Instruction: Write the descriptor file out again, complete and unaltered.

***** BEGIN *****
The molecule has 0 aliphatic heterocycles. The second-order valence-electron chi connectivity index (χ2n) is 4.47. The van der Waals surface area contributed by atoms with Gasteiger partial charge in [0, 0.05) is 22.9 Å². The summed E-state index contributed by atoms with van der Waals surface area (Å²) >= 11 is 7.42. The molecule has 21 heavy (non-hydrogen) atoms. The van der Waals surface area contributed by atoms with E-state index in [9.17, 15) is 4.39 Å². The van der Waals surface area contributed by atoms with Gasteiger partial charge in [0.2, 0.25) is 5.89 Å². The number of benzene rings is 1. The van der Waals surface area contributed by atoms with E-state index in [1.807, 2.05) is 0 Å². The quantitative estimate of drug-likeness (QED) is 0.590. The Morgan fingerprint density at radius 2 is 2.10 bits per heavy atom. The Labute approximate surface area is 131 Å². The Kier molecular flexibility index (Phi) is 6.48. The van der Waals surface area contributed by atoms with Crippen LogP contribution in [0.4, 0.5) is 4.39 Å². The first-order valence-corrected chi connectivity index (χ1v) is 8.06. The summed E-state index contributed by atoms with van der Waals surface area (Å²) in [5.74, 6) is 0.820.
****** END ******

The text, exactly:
The molecule has 0 aliphatic heterocycles. The second-order valence-electron chi connectivity index (χ2n) is 4.47. The van der Waals surface area contributed by atoms with Gasteiger partial charge in [0, 0.05) is 22.9 Å². The summed E-state index contributed by atoms with van der Waals surface area (Å²) >= 11 is 7.42. The molecule has 21 heavy (non-hydrogen) atoms. The van der Waals surface area contributed by atoms with E-state index in [9.17, 15) is 4.39 Å². The van der Waals surface area contributed by atoms with Gasteiger partial charge in [0.2, 0.25) is 5.89 Å². The number of benzene rings is 1. The van der Waals surface area contributed by atoms with E-state index in [1.807, 2.05) is 0 Å². The quantitative estimate of drug-likeness (QED) is 0.590. The Morgan fingerprint density at radius 2 is 2.10 bits per heavy atom. The Labute approximate surface area is 131 Å². The Kier molecular flexibility index (Phi) is 6.48. The van der Waals surface area contributed by atoms with Crippen LogP contribution in [0.4, 0.5) is 4.39 Å². The first-order valence-corrected chi connectivity index (χ1v) is 8.06. The summed E-state index contributed by atoms with van der Waals surface area (Å²) in [5.74, 6) is 0.820.